Thomas Sowell

Someone once defined a social problem as a situation in which the real world differs from the theories of intellectuals. To the intelligentsia, it follows, as the night follows the day, that it is the real world that is wrong and which needs to change.

 Having imagined a world in which each individual has the same probability of success as anyone else, intellectuals have been shocked and outraged that the real world is nowhere close to that ideal. Vast amounts of time and resources have been devoted to trying to figure out what is stopping this ideal from being realized -- as if there was ever any reason to expect it to be.

 Despite all the words and numbers thrown around when discussing this situation, the terms used are so sloppy that it is hard even to know what the issues are, much less how to resolve them.

 Back in mid-May, both the New York Times and the Wall Street Journal had front-page stories about class differences and class mobility. The Times' article was the first in a long series that is still going on a month later. Both papers reached similar conclusions, based on a similar sloppy use of the word "mobility."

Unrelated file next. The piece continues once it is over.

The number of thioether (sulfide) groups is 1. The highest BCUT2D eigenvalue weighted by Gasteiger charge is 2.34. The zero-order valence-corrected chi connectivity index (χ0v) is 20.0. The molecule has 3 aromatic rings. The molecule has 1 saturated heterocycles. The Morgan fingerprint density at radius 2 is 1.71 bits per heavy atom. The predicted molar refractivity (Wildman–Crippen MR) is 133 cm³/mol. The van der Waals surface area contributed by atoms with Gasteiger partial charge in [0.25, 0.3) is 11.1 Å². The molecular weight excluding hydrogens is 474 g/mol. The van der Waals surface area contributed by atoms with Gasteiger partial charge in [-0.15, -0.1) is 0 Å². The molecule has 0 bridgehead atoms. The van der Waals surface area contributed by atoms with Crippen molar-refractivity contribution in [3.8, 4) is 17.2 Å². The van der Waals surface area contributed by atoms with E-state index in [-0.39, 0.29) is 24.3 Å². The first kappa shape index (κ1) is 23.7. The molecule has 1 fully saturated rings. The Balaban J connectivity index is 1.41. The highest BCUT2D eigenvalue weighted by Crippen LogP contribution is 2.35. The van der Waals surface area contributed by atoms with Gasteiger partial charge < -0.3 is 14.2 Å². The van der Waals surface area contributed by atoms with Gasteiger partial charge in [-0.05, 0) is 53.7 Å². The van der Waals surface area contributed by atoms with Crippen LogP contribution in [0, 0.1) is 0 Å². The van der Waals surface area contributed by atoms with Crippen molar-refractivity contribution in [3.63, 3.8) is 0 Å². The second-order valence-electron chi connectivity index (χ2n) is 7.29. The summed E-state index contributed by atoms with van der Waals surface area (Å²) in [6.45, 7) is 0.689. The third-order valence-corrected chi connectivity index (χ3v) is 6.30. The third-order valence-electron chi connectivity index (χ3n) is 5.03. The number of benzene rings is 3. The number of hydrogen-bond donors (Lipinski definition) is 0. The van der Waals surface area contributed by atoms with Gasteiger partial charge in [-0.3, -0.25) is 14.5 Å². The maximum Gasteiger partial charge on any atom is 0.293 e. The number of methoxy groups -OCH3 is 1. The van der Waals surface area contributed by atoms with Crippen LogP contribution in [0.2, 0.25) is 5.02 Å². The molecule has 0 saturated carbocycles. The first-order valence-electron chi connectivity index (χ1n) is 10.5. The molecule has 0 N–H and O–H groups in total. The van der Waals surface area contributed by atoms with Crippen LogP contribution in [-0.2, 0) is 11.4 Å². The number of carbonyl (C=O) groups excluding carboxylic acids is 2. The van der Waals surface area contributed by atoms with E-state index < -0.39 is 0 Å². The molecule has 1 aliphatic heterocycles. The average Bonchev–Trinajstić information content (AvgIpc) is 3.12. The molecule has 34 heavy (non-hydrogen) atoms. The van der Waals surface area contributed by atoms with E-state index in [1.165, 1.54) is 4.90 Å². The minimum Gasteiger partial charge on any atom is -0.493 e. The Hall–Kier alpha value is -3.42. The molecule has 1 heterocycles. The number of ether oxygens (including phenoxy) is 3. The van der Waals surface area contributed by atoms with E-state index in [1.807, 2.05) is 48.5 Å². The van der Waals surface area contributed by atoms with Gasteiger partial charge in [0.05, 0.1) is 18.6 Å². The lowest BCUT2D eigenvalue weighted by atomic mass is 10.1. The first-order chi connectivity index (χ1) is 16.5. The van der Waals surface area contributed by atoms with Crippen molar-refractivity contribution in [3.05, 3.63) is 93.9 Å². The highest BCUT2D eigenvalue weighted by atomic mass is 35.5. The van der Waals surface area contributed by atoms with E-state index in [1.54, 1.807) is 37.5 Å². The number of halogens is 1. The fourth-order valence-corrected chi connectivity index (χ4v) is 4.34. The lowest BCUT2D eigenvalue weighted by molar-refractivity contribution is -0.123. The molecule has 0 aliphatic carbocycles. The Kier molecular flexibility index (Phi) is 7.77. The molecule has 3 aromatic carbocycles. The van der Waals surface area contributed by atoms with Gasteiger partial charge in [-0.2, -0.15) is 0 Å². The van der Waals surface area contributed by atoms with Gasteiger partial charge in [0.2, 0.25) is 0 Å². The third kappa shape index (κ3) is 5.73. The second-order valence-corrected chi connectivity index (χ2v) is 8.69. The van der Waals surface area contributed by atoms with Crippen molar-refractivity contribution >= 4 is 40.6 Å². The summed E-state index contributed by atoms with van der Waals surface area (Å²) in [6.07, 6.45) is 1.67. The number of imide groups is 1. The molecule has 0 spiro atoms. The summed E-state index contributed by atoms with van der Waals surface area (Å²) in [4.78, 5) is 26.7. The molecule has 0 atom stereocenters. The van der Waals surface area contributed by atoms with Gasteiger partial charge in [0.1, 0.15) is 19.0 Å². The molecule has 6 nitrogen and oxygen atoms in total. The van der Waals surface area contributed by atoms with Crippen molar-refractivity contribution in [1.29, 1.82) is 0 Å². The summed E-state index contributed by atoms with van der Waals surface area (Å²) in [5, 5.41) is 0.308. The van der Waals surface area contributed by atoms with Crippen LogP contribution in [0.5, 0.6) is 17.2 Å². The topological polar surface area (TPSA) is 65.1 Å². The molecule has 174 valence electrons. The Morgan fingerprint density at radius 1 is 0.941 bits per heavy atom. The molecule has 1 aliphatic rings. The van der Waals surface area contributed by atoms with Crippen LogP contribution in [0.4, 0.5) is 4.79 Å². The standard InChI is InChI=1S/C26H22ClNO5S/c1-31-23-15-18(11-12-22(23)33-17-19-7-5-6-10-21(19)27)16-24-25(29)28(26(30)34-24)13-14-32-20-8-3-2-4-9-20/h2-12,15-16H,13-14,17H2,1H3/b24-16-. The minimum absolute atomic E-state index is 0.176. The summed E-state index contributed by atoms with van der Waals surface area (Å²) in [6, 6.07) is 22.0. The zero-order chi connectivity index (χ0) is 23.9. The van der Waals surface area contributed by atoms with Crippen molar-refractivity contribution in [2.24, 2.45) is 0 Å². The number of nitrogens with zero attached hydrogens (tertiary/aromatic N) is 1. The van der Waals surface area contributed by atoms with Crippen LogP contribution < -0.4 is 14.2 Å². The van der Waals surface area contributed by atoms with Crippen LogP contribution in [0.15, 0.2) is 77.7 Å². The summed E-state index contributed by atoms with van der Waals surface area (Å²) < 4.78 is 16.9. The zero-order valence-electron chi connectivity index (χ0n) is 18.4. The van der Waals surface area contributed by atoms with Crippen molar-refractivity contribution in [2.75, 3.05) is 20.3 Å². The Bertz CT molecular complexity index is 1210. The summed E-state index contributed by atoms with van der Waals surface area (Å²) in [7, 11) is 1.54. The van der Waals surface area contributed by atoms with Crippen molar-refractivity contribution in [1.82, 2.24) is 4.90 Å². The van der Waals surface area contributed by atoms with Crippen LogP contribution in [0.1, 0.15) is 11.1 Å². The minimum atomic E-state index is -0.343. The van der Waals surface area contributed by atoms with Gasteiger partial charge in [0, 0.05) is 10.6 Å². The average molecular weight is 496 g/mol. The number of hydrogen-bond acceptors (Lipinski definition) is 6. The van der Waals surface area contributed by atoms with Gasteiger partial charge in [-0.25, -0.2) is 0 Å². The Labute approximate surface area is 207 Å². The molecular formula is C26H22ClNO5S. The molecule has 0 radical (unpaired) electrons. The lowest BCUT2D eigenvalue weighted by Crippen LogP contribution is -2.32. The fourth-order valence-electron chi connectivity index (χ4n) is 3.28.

The Times referred to "the chance of moving up from one class to another" and the Wall Street Journal referred to "the odds that a child born in poverty will climb to wealth." But the odds or probabilities against something happening are no measure of whether opportunity exists.

 Anyone who saw me play basketball and saw Michael Jordan play basketball when we were youngsters would have given odds of a zillion to one that he was more likely to make the NBA than I was. Does that mean I was denied opportunity or access, that there were barriers put up against me, that the playing field was not level?

 Or did it mean that Michael Jordan -- and virtually everyone else -- played basketball a lot better than I did?

 A huge literature on social mobility often pays little or no attention to the fact that different individuals and groups have different skills, desires, attitudes and numerous other factors, including luck. If mobility is defined as being free to move, then we can all have the same mobility, even if some end up moving faster than others and some of the others do not move at all.

 A car capable of going 100 miles an hour can sit in a garage all year long without moving. But that does not mean that it has no mobility.

Thomas Sowell

Thomas Sowell is a senior fellow at the Hoover Institute and author of The Housing Boom and Bust.

Creators Syndicate